eorge Nelson studied Architecture at Yale, where he graduated in 1928. He continued his studies and received a bachelor degree in fine Herman Miller’s president. In 1945 De Pree asked him to become Herman Miller’s design director, an appointment that became the start of a long series of successful collaborations with Ray and Charles Eames, Harry Bertoia, Richard Schultz, Donald Knorr and Isamu Noguchi. He set new standards for the involvement of design in all the activities of the company, and in doing so he pioneered the practice of corporate image management, graphic programs and signage. His catalogue design and exhibition designs for Herman Miller close a long list of involvements designed to make design to the most important driving force in the company. From his start in the mid-forties to the mid-eighties his office worked for and with the best of his times. He was without any doubt the most articulate and one of the most By 1940 he had drawn popular attention with several innovative concepts. In his post-war book: Tomorrow’s House, for instance he introduced the concept of the ”family room”. One of those innovative concepts, the “storagewall” attracted the attention of D.J. De Pree, 41 eloquent voices on design and architecture in the U.S.A. of the 20th century. arts in 1931. A year later while preparing for the Paris Prize competition he won the Rome prize. With Eliot Noyes, Charles Eames and Walter B. Ford he was part of a generation of architects that found too few projects and turned successfully toward product, graphic and interior design. A few years later he returned to the U.S.A. to devote himself to writing. Through his writing in “Pencil Points” he introduced Walter Gropius, Mies van der Rohe, Le Corbusier and Gio Ponti to North America. At “Architectural Forum” he was first associate editor (1935- 1943) and later consultant editor (1944-1949).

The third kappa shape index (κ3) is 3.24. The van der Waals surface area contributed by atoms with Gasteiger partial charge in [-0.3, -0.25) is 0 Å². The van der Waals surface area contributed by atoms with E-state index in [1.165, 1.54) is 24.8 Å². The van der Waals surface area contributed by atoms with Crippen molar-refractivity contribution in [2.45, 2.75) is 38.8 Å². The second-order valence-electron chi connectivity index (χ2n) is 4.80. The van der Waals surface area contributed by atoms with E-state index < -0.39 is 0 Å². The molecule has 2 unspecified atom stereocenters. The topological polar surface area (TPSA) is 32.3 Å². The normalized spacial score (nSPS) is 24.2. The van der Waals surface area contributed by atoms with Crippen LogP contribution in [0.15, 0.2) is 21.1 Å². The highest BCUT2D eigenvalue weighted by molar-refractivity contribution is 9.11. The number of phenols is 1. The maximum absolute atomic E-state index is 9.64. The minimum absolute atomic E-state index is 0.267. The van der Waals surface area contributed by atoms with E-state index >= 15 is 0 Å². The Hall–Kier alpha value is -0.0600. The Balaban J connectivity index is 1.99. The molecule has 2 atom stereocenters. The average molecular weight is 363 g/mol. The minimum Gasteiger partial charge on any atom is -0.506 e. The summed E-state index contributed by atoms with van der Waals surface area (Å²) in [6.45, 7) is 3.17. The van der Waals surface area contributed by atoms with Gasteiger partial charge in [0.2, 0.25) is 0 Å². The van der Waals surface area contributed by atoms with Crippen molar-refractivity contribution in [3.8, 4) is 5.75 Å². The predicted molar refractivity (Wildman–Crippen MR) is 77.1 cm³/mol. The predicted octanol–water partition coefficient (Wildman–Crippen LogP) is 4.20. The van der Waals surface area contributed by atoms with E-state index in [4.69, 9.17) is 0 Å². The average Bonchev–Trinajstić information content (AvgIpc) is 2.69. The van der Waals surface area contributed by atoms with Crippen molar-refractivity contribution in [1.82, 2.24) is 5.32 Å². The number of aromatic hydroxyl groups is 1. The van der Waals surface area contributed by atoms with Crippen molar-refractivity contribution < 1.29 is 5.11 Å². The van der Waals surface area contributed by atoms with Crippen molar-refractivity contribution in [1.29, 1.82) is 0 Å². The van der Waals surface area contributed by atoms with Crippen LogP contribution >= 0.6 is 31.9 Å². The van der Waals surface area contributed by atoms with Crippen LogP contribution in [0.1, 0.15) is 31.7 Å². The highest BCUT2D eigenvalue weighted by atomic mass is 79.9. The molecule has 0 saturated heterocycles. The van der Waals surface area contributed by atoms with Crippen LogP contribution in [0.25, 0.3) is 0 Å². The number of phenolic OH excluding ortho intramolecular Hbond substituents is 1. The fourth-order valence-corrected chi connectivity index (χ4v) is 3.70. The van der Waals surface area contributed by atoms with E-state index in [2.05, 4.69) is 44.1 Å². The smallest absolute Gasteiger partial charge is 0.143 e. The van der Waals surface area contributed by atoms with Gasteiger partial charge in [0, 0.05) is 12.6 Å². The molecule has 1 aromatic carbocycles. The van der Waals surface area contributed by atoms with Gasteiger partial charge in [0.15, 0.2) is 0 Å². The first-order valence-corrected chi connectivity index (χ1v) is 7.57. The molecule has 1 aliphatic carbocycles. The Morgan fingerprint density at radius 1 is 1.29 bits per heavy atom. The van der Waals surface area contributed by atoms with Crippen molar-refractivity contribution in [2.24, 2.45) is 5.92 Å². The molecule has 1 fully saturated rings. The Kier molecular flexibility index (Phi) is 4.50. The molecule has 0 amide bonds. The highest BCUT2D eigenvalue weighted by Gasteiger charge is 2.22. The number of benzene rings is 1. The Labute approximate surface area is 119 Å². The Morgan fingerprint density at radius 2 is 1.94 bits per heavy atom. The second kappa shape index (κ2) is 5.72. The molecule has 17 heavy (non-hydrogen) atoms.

NELSON COCONUT CHAIR
HERMAN MILLER • 1955
What kind of person thinks up a chair that looks like a chunk of coconut? How about the person who came up with the Marshmallow sofa. The person who said, “Total design is nothing more or less than a process of relating everything to everything.” Who brought modernism to American furniture. George Nelson. 1950s. Call it what you will—classic, icon, slice of hard-shelled tropical fruit. Half a century later, it’s as wonderful to look at—and sit in—as ever. Introduced in 1955, the coconut chair is one artifact of the burst of creativity issuing from George Nelson’s design studio and changing the look and feel of American furniture. Once our founder, D.J. De Pree, convinced Nelson to become his director of design, a warm personal and professional relationship between the two led to a stunning range of products—including the Marshmallow sofa and the first L-shaped desk, a precursor to today’s workstation. And this chair. 42
Because of its unique, striking design, the Coconut chair is part of the permanent collection in museums worldwide. Because of the comfort Nelson provided in his design, it’s also part of the “permanent collection” in homes and offices. The chair, as we produce it today, is true to Nelson’s original design, materials, and detailing. A modern classic, plain and simple. Starting at $3.999 • hermanmiller.com
NELSON MARSHMALLOW SOFA
HERMAN MILLER • 1956